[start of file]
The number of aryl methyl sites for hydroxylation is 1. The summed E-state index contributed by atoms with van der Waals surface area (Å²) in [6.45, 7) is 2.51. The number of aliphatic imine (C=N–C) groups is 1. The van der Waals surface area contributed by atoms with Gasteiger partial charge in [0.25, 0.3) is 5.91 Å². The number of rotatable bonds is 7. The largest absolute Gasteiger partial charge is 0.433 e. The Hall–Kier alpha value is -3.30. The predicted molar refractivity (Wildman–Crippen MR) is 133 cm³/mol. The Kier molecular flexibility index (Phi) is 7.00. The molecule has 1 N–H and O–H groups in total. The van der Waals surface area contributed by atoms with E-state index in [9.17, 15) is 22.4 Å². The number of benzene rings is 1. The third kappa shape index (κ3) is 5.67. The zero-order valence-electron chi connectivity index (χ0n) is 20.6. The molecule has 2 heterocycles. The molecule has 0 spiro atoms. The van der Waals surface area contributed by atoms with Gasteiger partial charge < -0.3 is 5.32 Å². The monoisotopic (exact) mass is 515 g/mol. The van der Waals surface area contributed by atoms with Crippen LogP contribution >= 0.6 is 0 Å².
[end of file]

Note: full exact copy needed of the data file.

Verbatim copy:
The number of aryl methyl sites for hydroxylation is 1. The summed E-state index contributed by atoms with van der Waals surface area (Å²) in [6.45, 7) is 2.51. The number of aliphatic imine (C=N–C) groups is 1. The van der Waals surface area contributed by atoms with Gasteiger partial charge in [0.25, 0.3) is 5.91 Å². The number of rotatable bonds is 7. The largest absolute Gasteiger partial charge is 0.433 e. The Hall–Kier alpha value is -3.30. The predicted molar refractivity (Wildman–Crippen MR) is 133 cm³/mol. The Kier molecular flexibility index (Phi) is 7.00. The molecule has 1 N–H and O–H groups in total. The van der Waals surface area contributed by atoms with E-state index in [9.17, 15) is 22.4 Å². The number of benzene rings is 1. The third kappa shape index (κ3) is 5.67. The zero-order valence-electron chi connectivity index (χ0n) is 20.6. The molecule has 2 heterocycles. The molecule has 0 spiro atoms. The van der Waals surface area contributed by atoms with Gasteiger partial charge < -0.3 is 5.32 Å². The monoisotopic (exact) mass is 515 g/mol. The van der Waals surface area contributed by atoms with Crippen LogP contribution >= 0.6 is 0 Å².